The expression of the microsomal (M) antigen on the surface and in the cytoplasm of a strain of rat thyroid cells (FRTL-5) is under the regulation of TSH. In the present report the mechanism by which TSH induces such expression was investigated with the use of human microsomal antibody-positive serum and an indirect immunofluorescence technique. Studies were also performed to ascertain whether the M antigen of FRTL-5 cells could be identified with thyroid peroxidase (TPO), as suggested by recent data obtained in human thyroid tissue. Preabsorption experiments showed that, like solubilized human thyroid microsomes, purified human TPO completely abolished the binding of microsomal antibody to FRTL-5 cells. No inhibition was obtained by preabsorption with control human tissues (placenta, liver, and spleen) or human thyroglobulin, indicating that the antigen recognized by microsomal antibody in FRTL-5 cells was TPO. After 72 h of TSH withdrawal from the culture medium the M/TPO antigen disappeared from the surface and the cytoplasm of FRTL-5 cells. Readdition of TSH (250 μU/ml) to the culture medium of cells lacking the M/TPO antigen elicited its reappearance within 24-48 h. This effect of TSH was prevented by 10 μM cycloheximide or 0.5-5 μg/ml actinomycin D. Two well known stimulators of the adenylate cyclase-cAMP system, cholera toxin and forskolin, mimicked TSH in inducing the reappearance of the M/TPO antigen. A similar effect was observed with use of the phosphodiesterase inhibitor isobutylmethylxanthine. Reappearance of M/TPO antigen was also produced by cAMP analog 8-bromo-cAMP. The tumor promoter 12-O-tetradecanoyl-phorbol 13-acetate, which stimulates thyroid cell growth through a cAMP-independent pathway, was ineffective in inducing the M/TPO antigen in FRTL-5 cells. The present data indicate that 1) thyroid peroxidase accounts for most, if not all, of the microsomal antigen of FRTL-5 cells; and 2) TSH modulates the expression of the M/TPO antigen in FRTL-5 cells by a mechanism that involves cAMP production and requires mRNA formation and subsequent protein synthesis.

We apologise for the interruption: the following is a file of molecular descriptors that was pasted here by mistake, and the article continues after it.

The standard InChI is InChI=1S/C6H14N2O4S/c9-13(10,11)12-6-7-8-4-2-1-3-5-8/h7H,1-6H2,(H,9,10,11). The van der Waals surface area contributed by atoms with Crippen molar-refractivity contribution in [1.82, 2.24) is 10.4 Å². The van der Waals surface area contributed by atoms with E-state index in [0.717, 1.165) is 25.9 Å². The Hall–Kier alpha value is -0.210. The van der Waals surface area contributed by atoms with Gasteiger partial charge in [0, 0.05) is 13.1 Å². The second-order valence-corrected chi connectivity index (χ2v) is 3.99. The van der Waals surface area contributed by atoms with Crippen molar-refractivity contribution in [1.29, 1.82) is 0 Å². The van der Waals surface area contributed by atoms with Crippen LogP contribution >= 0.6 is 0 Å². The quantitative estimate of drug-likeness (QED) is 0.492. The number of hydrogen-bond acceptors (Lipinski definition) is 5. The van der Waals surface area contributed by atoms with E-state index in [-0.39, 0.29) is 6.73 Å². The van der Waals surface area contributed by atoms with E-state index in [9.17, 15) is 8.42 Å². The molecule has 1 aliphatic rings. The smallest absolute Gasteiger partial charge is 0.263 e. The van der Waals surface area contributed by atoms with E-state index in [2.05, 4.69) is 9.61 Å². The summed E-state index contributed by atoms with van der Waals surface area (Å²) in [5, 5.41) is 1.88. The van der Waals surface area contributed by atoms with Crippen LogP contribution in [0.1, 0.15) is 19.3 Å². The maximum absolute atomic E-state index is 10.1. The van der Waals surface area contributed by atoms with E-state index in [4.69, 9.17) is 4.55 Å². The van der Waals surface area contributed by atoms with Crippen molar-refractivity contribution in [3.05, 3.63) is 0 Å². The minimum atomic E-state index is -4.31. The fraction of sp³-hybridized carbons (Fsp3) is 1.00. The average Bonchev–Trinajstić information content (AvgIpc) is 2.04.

|Number of pages||7|
|Publication status||Published - 1988|
ASJC Scopus subject areas
- Endocrinology, Diabetes and Metabolism